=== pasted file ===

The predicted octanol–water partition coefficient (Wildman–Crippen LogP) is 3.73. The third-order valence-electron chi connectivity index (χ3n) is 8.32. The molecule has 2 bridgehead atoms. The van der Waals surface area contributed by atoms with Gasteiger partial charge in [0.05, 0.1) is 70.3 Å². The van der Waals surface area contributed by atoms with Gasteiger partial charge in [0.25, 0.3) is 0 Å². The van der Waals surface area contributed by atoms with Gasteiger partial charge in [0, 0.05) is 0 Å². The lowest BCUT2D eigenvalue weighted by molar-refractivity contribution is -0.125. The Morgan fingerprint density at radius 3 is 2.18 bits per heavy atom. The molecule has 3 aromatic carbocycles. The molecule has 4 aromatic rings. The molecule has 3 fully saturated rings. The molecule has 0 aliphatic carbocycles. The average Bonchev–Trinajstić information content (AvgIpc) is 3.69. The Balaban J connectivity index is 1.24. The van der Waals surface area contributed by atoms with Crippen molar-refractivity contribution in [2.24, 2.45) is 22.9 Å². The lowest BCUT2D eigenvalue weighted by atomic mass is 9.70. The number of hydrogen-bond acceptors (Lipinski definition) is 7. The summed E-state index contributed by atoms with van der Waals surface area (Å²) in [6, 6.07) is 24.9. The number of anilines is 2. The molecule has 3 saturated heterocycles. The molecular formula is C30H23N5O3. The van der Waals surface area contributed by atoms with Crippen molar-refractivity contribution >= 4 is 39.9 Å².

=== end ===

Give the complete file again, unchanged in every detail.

The predicted octanol–water partition coefficient (Wildman–Crippen LogP) is 3.73. The third-order valence-electron chi connectivity index (χ3n) is 8.32. The molecule has 2 bridgehead atoms. The van der Waals surface area contributed by atoms with Gasteiger partial charge in [0.05, 0.1) is 70.3 Å². The van der Waals surface area contributed by atoms with Gasteiger partial charge in [0.25, 0.3) is 0 Å². The van der Waals surface area contributed by atoms with Gasteiger partial charge in [0, 0.05) is 0 Å². The lowest BCUT2D eigenvalue weighted by molar-refractivity contribution is -0.125. The Morgan fingerprint density at radius 3 is 2.18 bits per heavy atom. The molecule has 3 aromatic carbocycles. The molecule has 4 aromatic rings. The molecule has 3 fully saturated rings. The molecule has 0 aliphatic carbocycles. The average Bonchev–Trinajstić information content (AvgIpc) is 3.69. The Balaban J connectivity index is 1.24. The van der Waals surface area contributed by atoms with Crippen molar-refractivity contribution in [2.24, 2.45) is 22.9 Å². The lowest BCUT2D eigenvalue weighted by atomic mass is 9.70. The number of hydrogen-bond acceptors (Lipinski definition) is 7. The summed E-state index contributed by atoms with van der Waals surface area (Å²) in [6, 6.07) is 24.9. The number of anilines is 2. The molecule has 3 saturated heterocycles. The molecular formula is C30H23N5O3. The van der Waals surface area contributed by atoms with Crippen molar-refractivity contribution >= 4 is 39.9 Å².